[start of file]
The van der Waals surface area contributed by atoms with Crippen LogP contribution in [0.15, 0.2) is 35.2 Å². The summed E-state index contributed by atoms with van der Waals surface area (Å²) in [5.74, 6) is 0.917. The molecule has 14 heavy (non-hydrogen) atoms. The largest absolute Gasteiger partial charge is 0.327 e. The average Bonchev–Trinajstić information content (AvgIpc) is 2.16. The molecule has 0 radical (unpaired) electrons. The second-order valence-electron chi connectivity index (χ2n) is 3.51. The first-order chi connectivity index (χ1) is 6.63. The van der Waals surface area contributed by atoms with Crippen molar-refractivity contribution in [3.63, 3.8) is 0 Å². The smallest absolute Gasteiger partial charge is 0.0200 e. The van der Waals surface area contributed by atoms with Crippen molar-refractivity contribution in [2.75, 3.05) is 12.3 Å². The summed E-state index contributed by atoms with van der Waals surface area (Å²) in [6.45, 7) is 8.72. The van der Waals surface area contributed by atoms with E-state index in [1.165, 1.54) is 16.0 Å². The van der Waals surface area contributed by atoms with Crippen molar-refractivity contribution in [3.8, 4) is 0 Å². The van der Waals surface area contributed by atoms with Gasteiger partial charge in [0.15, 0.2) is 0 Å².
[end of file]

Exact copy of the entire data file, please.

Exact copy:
The van der Waals surface area contributed by atoms with Crippen LogP contribution in [0.15, 0.2) is 35.2 Å². The summed E-state index contributed by atoms with van der Waals surface area (Å²) in [5.74, 6) is 0.917. The molecule has 14 heavy (non-hydrogen) atoms. The largest absolute Gasteiger partial charge is 0.327 e. The average Bonchev–Trinajstić information content (AvgIpc) is 2.16. The molecule has 0 radical (unpaired) electrons. The second-order valence-electron chi connectivity index (χ2n) is 3.51. The first-order chi connectivity index (χ1) is 6.63. The van der Waals surface area contributed by atoms with Crippen molar-refractivity contribution in [3.63, 3.8) is 0 Å². The smallest absolute Gasteiger partial charge is 0.0200 e. The van der Waals surface area contributed by atoms with Crippen molar-refractivity contribution in [2.75, 3.05) is 12.3 Å². The summed E-state index contributed by atoms with van der Waals surface area (Å²) in [6.45, 7) is 8.72. The van der Waals surface area contributed by atoms with E-state index in [1.165, 1.54) is 16.0 Å². The van der Waals surface area contributed by atoms with Crippen molar-refractivity contribution in [3.8, 4) is 0 Å². The van der Waals surface area contributed by atoms with Gasteiger partial charge in [0.15, 0.2) is 0 Å².